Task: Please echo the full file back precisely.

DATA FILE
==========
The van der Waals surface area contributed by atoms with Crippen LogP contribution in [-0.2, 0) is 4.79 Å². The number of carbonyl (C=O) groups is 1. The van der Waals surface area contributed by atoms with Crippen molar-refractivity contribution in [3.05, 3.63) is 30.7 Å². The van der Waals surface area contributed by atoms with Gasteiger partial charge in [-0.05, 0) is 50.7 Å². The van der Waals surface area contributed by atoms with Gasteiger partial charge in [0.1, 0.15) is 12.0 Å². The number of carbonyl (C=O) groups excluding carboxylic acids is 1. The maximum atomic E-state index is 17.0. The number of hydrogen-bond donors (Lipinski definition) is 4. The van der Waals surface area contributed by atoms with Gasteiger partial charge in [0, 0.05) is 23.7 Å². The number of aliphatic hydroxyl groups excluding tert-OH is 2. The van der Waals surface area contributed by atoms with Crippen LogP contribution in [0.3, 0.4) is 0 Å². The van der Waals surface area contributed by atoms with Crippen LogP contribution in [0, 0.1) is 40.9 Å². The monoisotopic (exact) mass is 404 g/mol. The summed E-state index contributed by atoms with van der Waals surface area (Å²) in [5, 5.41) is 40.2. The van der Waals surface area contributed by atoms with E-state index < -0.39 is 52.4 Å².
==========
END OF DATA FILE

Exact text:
The van der Waals surface area contributed by atoms with Crippen LogP contribution in [-0.2, 0) is 4.79 Å². The number of carbonyl (C=O) groups is 1. The van der Waals surface area contributed by atoms with Crippen molar-refractivity contribution in [3.05, 3.63) is 30.7 Å². The van der Waals surface area contributed by atoms with Gasteiger partial charge in [-0.05, 0) is 50.7 Å². The van der Waals surface area contributed by atoms with Gasteiger partial charge in [0.1, 0.15) is 12.0 Å². The number of carbonyl (C=O) groups excluding carboxylic acids is 1. The maximum atomic E-state index is 17.0. The number of hydrogen-bond donors (Lipinski definition) is 4. The van der Waals surface area contributed by atoms with Gasteiger partial charge in [0, 0.05) is 23.7 Å². The number of aliphatic hydroxyl groups excluding tert-OH is 2. The van der Waals surface area contributed by atoms with Crippen LogP contribution in [0.3, 0.4) is 0 Å². The van der Waals surface area contributed by atoms with Crippen LogP contribution in [0, 0.1) is 40.9 Å². The monoisotopic (exact) mass is 404 g/mol. The summed E-state index contributed by atoms with van der Waals surface area (Å²) in [5, 5.41) is 40.2. The van der Waals surface area contributed by atoms with E-state index < -0.39 is 52.4 Å².